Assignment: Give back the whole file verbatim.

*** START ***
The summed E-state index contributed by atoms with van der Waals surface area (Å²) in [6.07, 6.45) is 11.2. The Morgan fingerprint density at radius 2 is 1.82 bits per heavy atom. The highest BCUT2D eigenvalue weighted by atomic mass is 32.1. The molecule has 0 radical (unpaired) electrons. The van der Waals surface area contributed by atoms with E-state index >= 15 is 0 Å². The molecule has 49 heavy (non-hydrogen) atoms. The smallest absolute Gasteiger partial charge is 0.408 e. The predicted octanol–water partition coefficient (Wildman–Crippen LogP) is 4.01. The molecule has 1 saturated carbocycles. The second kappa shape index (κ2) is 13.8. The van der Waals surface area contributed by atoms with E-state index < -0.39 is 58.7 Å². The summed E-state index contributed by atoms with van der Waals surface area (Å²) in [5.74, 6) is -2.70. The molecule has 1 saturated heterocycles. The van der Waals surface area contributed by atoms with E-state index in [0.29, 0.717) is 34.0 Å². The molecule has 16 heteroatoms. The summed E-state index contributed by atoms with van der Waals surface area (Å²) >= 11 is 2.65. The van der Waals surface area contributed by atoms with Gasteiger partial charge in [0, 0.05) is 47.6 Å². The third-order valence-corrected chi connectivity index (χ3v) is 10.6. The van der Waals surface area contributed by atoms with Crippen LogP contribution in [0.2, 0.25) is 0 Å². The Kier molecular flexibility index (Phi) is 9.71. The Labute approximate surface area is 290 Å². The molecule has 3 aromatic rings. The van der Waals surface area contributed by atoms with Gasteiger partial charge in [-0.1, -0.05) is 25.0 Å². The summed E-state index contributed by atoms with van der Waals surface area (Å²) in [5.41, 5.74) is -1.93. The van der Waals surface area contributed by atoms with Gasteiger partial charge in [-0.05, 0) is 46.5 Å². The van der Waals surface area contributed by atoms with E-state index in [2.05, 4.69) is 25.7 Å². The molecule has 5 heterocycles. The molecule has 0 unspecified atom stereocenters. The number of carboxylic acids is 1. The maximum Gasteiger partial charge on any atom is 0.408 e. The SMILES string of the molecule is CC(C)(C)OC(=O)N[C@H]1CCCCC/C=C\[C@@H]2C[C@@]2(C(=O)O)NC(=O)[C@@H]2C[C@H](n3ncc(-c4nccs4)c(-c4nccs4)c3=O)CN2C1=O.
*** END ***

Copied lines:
The summed E-state index contributed by atoms with van der Waals surface area (Å²) in [6.07, 6.45) is 11.2. The Morgan fingerprint density at radius 2 is 1.82 bits per heavy atom. The highest BCUT2D eigenvalue weighted by atomic mass is 32.1. The molecule has 0 radical (unpaired) electrons. The van der Waals surface area contributed by atoms with E-state index >= 15 is 0 Å². The molecule has 49 heavy (non-hydrogen) atoms. The smallest absolute Gasteiger partial charge is 0.408 e. The predicted octanol–water partition coefficient (Wildman–Crippen LogP) is 4.01. The molecule has 1 saturated carbocycles. The second kappa shape index (κ2) is 13.8. The van der Waals surface area contributed by atoms with E-state index < -0.39 is 58.7 Å². The summed E-state index contributed by atoms with van der Waals surface area (Å²) in [5.74, 6) is -2.70. The molecule has 1 saturated heterocycles. The van der Waals surface area contributed by atoms with E-state index in [0.29, 0.717) is 34.0 Å². The molecule has 16 heteroatoms. The summed E-state index contributed by atoms with van der Waals surface area (Å²) >= 11 is 2.65. The van der Waals surface area contributed by atoms with Gasteiger partial charge in [0, 0.05) is 47.6 Å². The third-order valence-corrected chi connectivity index (χ3v) is 10.6. The van der Waals surface area contributed by atoms with Crippen LogP contribution in [0.2, 0.25) is 0 Å². The Kier molecular flexibility index (Phi) is 9.71. The Labute approximate surface area is 290 Å². The molecule has 3 aromatic rings. The van der Waals surface area contributed by atoms with Gasteiger partial charge in [-0.1, -0.05) is 25.0 Å². The summed E-state index contributed by atoms with van der Waals surface area (Å²) in [5.41, 5.74) is -1.93. The van der Waals surface area contributed by atoms with Gasteiger partial charge in [-0.05, 0) is 46.5 Å². The van der Waals surface area contributed by atoms with E-state index in [2.05, 4.69) is 25.7 Å². The molecule has 5 heterocycles. The molecule has 0 unspecified atom stereocenters. The number of carboxylic acids is 1. The maximum Gasteiger partial charge on any atom is 0.408 e. The SMILES string of the molecule is CC(C)(C)OC(=O)N[C@H]1CCCCC/C=C\[C@@H]2C[C@@]2(C(=O)O)NC(=O)[C@@H]2C[C@H](n3ncc(-c4nccs4)c(-c4nccs4)c3=O)CN2C1=O.